Knife campaigner welcomes reform

A CAMPAIGNING mother whose son was murdered has welcomed changes to the criminal justice system designed to give more support to victims of crime.

James Hore

A CAMPAIGNING mother whose son was murdered has welcomed changes to the criminal justice system designed to give more support to victims of crime.

Ann Oakes-Odger's son, Westley, was stabbed to death in an unprovoked attack at a cash-point in Colchester in September 2005.

Mrs Oakes-Odger has dedicated her life to campaigning for victims of crime and was consulted by the Government about its new National Victims' Service.


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She took part in advisory meetings looking at the immediate and wider needs of victims' families to ensure the most appropriate services are available following the trauma of losing a loved one.

The idea of the new system is to replicate the one-to-one set up used by probation services which provide “end-to-end” management to offenders.

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Mrs Oakes-Odger, who lives in Colchester, said it was vital that more support is offered to grieving families.

She said: “I am delighted to have input to this new service and represent KnifeCrimes.Org at its official launch.

“Following the trauma of a murder the lives of families are changed forever and it is imperative that effective support systems are created to help bereaved families through this terrible ordeal.

“I am committed to continue working with Government to improve services for victims of crime and to campaign for continued improvements, in the light of personal experience and subsequent research.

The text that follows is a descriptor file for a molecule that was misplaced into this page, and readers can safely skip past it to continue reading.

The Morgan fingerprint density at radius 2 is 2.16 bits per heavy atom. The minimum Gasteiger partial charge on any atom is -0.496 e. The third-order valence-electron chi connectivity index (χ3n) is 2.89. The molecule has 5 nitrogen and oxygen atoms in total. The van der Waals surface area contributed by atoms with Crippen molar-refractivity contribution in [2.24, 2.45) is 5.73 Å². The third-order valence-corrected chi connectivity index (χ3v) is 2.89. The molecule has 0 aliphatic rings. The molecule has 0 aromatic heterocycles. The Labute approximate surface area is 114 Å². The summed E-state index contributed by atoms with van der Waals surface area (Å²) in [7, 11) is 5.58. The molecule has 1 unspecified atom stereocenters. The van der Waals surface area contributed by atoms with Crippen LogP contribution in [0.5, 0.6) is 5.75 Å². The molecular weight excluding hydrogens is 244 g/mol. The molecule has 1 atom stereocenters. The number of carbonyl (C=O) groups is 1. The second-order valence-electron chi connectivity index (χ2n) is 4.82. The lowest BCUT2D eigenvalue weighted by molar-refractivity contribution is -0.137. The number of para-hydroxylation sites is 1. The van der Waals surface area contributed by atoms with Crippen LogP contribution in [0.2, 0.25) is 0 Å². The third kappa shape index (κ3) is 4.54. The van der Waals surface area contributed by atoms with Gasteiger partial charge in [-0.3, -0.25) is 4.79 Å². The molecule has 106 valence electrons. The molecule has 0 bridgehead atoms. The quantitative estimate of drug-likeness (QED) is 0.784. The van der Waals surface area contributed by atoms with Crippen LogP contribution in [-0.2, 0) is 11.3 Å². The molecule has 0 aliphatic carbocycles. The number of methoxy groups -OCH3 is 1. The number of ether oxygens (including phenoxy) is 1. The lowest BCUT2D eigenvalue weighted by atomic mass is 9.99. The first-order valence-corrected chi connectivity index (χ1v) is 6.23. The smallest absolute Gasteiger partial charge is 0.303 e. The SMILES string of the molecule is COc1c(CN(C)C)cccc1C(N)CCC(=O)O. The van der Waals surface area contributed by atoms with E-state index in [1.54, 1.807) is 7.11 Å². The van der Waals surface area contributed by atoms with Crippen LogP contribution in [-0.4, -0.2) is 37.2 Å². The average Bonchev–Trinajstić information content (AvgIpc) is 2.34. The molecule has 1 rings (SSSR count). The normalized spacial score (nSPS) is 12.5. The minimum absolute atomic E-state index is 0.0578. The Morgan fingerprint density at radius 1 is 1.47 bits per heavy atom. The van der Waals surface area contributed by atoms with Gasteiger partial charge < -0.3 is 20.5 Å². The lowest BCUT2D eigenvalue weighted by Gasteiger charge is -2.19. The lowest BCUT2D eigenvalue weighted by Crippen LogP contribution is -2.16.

“This is a journey that can never end for families of homicide but, it can and must be helped, understood and improved by society.”

After Westley's death, Mrs Oakes-Odger also called for tougher punishments for those who kill with knives so sentences could equate to gun murders.

Justice Secretary Jack Straw officially launched the victims' service this week.

He said: “The establishment of the National Victims' Service will be a defining moment.

“It will make sure that victims across England and Wales are provided with even greater personal support throughout the criminal justice process and beyond.

“If victims need help, we will continue to be there for them - for as long as they need it.

“It will make sure that the justice system is better focused on people's needs, and that everyone who works on crime - from the police to probation, from court staff to volunteers - understands that supporting victims is a central part of what they are there to do. Victims of crime deserve nothing less.”

james.hore@eadt.co.uk

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